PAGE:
The grace contained in the Sacraments of Easter is an enormous potential for the renewal of our personal existence, of family life, of social relations. However everything passes through the human heart: if I let myself be touched by the grace of the Risen Christ, if I let him change me in that aspect of mine which is not good, which can hurt me and others, I allow the victory of Christ to be affirmed in my life, to broaden its beneficial action. This is the power of grace! Without grace we can do nothing. Without grace we can do nothing! And with the grace of Baptism and of Eucharistic Communion I can become an instrument of God’s mercy, of that beautiful mercy of God. To express in life the sacrament we have received: dear brothers and sisters, this is our daily duty, but I would also say our daily joy! The joy of feeling we are instruments of Christ’s grace, like branches of the vine that is Christ himself, brought to life by the sap of his Spirit! – Pope Francis, Regina Ceali Address, 1 April 2013

22 April – Fourth Sunday of Easter (Year B)

Gospel John 10:11-18

“They too will listen to my voice…”

Throughout the Gospels Jesus uses a variety of images to describe the love that he and his heavenly Father have for us, and the relationship that they seek to have with each and every one of us. Here in this figure of the Good Shepherd we find an image that continues to resound in our hearts and minds.

The shepherd would have been a familiar sight to those to whom Jesus first addressed these words – indeed there were probably many among them who had firsthand experience doing that very job. For us however, the role and duties of the shepherd are far from our day to day experience, and yet the image is still one that strikes us.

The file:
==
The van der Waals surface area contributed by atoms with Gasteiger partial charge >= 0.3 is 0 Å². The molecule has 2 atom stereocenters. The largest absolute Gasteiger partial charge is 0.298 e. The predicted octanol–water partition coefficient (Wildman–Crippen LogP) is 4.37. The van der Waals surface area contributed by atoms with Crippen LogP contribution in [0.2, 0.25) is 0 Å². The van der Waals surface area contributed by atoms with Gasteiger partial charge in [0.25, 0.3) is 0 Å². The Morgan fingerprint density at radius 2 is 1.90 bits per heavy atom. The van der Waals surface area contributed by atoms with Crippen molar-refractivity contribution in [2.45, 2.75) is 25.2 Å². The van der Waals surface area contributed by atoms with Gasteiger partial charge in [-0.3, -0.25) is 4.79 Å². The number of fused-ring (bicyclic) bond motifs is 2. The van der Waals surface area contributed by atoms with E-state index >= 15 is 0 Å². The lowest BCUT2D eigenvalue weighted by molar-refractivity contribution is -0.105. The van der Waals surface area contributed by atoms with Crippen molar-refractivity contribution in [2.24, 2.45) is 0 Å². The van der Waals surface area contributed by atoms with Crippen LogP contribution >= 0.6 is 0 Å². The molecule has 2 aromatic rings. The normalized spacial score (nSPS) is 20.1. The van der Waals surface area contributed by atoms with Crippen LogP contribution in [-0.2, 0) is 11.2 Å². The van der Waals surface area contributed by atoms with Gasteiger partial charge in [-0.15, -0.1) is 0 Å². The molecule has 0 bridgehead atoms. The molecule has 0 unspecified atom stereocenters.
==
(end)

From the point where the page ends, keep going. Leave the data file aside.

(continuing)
In speaking of his role as shepherd, Jesus tells his followers that those of his flock will know his voice when they hear it.

This seems strange to us today. How can we, who live 2000 some years after the time of Christ hear and know his voice?

The first step is to take some time out – to stop and to listen. Not only reflect on God’s Word as it comes to us in Scripture and in Liturgy, but to allow our very self to recognise its own lack, its need. Without allowing for the question which is our own existence to come to the fore, how can we adequately receive the answer which is Christ? We need to open ourselves and not try to impose our own wishes on to what the Lord may be telling us.

Am I listening? Really listening?

So often we do not allow ourselves to hear the still, gentle voice of the Lord. We do not allow ourselves to encounter our own selves, our own ‘I’. We avoid silence, we flee contemplation, we busy ourselves with all manner of distractions.